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How the internet is changing the car market

internet Few people would question just how much the internet has changed modern life, but one area where its influence has perhaps been a little more surprising has been the car market. Where once the web and e-commerce were primarily used for smaller-value items, in recent years, there’s been a dramatic shift change in shopping online to far higher-value goods - including cars.

What started quite slowly has now turned into a mass industry that is turning the car market on its head. Only just a few years ago, prospective car buyers had little choice but to trail around local dealerships and make their choice from the comparatively limited stock available - often at the mercy of the showroom in terms of gaining a fair price.

How the web has changed car buying forever

As opinions have changed and people’s trust in online shopping has increased, it was perhaps only a question of time before e-commerce would influence the car market as much as it has changed today’s retailing. From a buyer’s point of view, shopping online for a car is a thoroughly more pleasant affair than the old route of buying from showrooms or private sellers.

Below are just a few of the other advantages of buying online:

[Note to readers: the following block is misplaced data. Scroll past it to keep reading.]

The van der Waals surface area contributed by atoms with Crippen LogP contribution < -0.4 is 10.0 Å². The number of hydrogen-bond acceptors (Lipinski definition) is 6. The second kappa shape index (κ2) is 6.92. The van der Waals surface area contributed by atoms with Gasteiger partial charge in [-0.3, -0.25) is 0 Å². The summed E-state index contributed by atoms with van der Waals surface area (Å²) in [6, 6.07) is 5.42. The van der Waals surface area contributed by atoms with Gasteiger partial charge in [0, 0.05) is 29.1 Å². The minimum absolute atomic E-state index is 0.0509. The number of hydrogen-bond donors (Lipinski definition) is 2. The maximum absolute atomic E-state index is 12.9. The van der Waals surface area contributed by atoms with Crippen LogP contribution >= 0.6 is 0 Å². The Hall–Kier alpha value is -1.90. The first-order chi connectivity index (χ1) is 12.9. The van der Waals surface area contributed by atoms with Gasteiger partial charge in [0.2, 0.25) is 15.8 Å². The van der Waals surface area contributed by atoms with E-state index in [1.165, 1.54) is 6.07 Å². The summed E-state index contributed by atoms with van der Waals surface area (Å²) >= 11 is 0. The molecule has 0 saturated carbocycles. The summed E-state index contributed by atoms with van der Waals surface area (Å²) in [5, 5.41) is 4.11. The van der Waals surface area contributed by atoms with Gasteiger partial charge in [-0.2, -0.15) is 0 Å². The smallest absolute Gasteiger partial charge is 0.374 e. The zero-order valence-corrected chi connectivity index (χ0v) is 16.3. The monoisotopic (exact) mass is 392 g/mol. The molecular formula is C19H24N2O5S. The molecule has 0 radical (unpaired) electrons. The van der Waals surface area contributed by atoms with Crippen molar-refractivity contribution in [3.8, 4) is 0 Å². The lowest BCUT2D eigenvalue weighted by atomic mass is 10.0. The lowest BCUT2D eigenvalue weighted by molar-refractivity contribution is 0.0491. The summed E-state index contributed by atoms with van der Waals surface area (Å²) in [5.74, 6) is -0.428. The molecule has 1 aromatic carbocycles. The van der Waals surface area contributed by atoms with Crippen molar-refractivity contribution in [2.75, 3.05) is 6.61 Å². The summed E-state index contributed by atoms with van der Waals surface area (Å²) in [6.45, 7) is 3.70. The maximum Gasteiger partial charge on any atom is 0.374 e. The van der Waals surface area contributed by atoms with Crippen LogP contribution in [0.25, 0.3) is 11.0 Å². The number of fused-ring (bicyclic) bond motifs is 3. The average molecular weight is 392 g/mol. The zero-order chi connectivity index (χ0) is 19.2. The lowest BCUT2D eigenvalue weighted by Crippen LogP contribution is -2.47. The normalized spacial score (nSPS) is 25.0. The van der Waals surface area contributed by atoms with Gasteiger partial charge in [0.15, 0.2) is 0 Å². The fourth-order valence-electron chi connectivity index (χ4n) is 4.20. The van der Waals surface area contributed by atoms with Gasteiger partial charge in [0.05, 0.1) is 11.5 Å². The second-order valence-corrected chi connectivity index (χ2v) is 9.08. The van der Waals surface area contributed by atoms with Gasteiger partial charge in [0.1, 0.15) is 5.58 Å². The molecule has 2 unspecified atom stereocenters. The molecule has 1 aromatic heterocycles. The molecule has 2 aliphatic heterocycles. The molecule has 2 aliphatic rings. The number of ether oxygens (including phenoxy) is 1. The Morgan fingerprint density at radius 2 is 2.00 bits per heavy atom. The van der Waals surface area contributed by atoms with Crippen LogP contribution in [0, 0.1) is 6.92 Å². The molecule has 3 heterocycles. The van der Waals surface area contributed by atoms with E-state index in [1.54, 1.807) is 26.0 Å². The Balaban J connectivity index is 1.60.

Choice has been hugely increased in favour of the buyer: Because buyers aren’t just limited to the vehicles available locally from private sellers or car dealerships, there is far more choice available. Moreover, this isn’t just limited to new vehicles. These days, there are also highly specialised dealers online selling everything from high-end performance supercars to smaller electric runarounds and off-road vehicles. For example, John Brown 4x4 is a car dealer dedicated to selling vintage, classic Land Rovers. This level of choice simply wasn’t available to car buyers in the past.

Buyers can now compare prices from a vast range of sellers and sites: Car buying now is very much to the advantage of the buyer rather than the seller. With a huge range of vehicles literally at their fingertips, buyers are empowered to search out the very best deal for their next vehicle. Again, in days of old, this simply wasn’t possible and showrooms could potentially set their prices artificially high based just on what that local market could sustain. Now, with so much choice available, competition is fierce to land the next sale - meaning dealerships have to stick to reasonable pricing.

Shoppers are no longer forced to barter for the best price: For many people, car buying used to be quite intimidating. Showrooms were staffed by often overly-confident salesmen who could sometimes make people feel pressured. With the web, this face-to-face contact simply doesn’t happen, and buyers can browse the range of available vehicles at their leisure without having to learn the skills of bartering.

The web has also helped increase buyer knowledge: While it’s perhaps a more indirect benefit of the web, internet car advice sites and platforms like YouTube have helped increase buyer knowledge - for example, to help people spot defects in used vehicles or by giving ballpark prices. As the saying goes, knowledge is power, and this extra wisdom helps prospective buyers make better choices.


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